My Footprint series - A Word on Spreading the Word
Series intro: Today's citizen is engaged, concerned, and most of all, confident; confident in his or her choice as a consumer, confident in his or her power as an employee, confident that change is possible.
The Footprint Chronicles were developed to document the changes we’re making as a company to lighten our environmental impact and do less harm. These chronicles are as much an inspiration to Patagonia employees as they are an outgrowth of our personal values. The “My Footprint” series shares the stories of Patagonia friends and employees who have been inspired by the Chronicles, and whose inspiring lives help fuel the vision of what we can do as a company.
Their stories are offered here, glimpses of individual footprints spotted along the path toward positive change. We invite you to enjoy these personal accounts, and share your own in the Comments section included with these posts.
[Ed note: Everyone concerned with the state of the environment has their coming-of -consciousness story. Psychologist Elizabeth Mosco has worked for years on motivating people to make positive changes in their lives. Here, she turns the lens on herself. Her account of living with a "green" significant other, Patagonia Web Editor Mike Colpo, graciously offers some insights about her own transformation from eco-nightmare to composting queen. Enjoy reading about Dr. Mosco's footprint, and remember to click the "About" section if interested in submitting your own.]
When I first met the environmentalist in my life, I was
an eco-conscious individual’s nightmare. I remember him glancing in my trash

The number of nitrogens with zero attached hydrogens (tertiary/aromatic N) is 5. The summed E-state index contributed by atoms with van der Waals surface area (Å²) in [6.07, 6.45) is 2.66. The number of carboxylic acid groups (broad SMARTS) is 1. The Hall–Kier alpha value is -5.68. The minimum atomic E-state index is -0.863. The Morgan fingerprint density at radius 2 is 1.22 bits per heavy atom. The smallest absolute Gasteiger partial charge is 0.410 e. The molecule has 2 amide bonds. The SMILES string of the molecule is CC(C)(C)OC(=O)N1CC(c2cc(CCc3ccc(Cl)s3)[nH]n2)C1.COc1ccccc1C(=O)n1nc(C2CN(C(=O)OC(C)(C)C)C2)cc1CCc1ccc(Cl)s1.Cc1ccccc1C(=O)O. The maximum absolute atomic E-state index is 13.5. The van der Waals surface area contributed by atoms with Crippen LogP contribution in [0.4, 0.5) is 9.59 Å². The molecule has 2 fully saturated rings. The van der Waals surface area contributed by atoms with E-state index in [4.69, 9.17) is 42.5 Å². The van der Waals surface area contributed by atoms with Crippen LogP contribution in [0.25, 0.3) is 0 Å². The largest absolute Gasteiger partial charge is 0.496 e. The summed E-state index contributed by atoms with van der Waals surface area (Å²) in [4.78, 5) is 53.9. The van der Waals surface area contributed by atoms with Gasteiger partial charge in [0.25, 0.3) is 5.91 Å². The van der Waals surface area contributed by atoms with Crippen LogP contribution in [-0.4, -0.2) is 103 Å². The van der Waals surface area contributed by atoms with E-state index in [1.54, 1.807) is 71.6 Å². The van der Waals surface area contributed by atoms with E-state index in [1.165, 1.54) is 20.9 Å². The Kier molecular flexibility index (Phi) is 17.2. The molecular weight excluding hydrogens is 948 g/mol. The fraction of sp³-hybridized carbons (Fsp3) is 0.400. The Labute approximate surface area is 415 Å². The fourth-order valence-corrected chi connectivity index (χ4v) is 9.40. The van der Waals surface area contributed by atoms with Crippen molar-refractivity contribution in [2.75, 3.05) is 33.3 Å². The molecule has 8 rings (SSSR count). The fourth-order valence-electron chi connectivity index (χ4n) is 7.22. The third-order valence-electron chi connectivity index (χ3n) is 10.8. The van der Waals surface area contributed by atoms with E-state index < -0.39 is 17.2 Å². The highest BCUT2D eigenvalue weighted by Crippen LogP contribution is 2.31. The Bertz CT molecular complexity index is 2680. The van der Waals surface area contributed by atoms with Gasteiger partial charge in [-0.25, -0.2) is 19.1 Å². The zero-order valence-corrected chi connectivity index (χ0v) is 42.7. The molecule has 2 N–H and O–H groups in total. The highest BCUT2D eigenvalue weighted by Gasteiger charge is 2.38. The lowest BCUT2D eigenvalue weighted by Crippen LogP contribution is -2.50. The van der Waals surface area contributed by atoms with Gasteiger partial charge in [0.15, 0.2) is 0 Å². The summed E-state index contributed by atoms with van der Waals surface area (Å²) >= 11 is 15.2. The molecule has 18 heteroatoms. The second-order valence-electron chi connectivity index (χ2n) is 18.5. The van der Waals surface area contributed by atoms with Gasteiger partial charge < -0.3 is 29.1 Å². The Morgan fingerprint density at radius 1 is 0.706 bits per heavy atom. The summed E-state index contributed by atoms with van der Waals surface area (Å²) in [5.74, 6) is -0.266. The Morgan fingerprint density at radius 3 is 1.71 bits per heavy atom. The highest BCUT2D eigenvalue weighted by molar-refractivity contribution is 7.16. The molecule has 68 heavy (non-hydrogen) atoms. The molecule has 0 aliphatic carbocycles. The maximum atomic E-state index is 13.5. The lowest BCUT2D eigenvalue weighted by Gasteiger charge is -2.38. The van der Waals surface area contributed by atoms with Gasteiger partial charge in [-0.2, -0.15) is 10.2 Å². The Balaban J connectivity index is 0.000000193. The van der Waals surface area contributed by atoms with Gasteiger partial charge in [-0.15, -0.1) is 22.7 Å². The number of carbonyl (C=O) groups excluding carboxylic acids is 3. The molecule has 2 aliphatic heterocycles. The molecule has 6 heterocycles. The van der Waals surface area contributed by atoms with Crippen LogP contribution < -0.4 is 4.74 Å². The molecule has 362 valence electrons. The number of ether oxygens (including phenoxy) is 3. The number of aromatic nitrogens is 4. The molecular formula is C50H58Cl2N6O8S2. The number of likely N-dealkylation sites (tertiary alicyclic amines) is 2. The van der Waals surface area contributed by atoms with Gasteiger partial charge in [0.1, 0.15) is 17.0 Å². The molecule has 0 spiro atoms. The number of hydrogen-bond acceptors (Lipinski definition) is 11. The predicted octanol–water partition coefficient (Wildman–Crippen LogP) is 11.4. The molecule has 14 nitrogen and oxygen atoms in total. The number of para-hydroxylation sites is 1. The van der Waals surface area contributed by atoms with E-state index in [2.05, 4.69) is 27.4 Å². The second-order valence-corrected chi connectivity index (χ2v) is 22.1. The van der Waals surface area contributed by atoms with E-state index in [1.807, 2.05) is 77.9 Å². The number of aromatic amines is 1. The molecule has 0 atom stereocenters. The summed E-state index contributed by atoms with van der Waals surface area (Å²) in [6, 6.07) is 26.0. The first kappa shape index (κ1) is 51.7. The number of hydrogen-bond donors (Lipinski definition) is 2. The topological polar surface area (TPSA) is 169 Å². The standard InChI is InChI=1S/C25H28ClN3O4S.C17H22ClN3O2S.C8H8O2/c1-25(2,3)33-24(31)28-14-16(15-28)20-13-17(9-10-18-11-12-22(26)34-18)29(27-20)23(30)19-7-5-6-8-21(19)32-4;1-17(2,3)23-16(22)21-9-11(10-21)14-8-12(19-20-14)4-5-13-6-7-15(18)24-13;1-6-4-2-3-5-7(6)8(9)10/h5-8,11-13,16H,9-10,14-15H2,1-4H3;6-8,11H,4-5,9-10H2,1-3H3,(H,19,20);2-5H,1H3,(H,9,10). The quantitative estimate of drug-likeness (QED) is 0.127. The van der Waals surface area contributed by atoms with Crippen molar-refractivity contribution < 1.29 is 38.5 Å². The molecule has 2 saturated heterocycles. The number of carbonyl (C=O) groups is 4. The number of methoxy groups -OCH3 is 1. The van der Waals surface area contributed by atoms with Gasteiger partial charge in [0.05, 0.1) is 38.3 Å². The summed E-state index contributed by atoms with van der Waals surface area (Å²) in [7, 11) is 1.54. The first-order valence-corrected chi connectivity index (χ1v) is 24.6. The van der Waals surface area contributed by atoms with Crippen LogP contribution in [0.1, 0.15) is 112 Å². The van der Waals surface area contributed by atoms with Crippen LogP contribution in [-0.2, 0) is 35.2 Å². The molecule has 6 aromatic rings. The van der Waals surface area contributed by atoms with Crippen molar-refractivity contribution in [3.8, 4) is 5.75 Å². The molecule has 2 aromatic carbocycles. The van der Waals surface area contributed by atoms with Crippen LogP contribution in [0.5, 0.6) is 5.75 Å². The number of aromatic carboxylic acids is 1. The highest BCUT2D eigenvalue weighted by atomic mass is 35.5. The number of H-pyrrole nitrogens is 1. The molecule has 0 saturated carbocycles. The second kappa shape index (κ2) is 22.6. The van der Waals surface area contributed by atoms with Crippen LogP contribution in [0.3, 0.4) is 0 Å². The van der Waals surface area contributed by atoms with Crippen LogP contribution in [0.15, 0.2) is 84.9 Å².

can as he threw something away and I cringed at the number of plastic bottles
and aluminum cans staring him in the face. He used to leave our empty wine
bottles on the counter of my kitchen, likely hoping a recycle bin would
materialize for them, but I would just throw the bottles out when he left. He
would use my fluoride-laden toothpaste in my bleach-scrubbed bathroom with
petroleum candles burning. He saw me make multiple car rides to the supermarket—well
within walking distance—for one or two items. He watched me exterminate all
excess veggie matter in the garbage disposal. Here was my new boyfriend,
freshly back from four weeks in the wilderness and ready to go back to his
enviro-friendly job at
[Liz tending the season's first seedlings, which will soon receive a fresh helping of homemade compost.]
When Mike asked me to move in with him I was all for it, but I had worries that my environ-mess would end up leading to conflict. My first concern was the clear plastic bag that immediately appeared on the kitchen counter for compost. I was not thrilled about this. Mike graciously changed the location of compost, putting it into extra large yogurt containers under the sink so I would neither have to see nor smell it. I was a little more gung-ho about recycling, but I would get annoyed at the times I did not recycle some very hard-to-clean, but recyclable, food container, only to find it later perched on the counter waiting to be rinsed for the recycle bin. There were also the clothes air-drying all over the house, his regular omission of buying paper towels from the grocery store, and that darn fennel-flavored toothpaste. It was not that I was against the environment; I just was not ready for the hassle (or the fennel). Still, Mike said nothing. He quietly engaged in his garbage-diving excursions for the recyclables I had thrown out and he would turn off the bathroom light I was forever leaving on, but he never complained and never tried to “convert” me.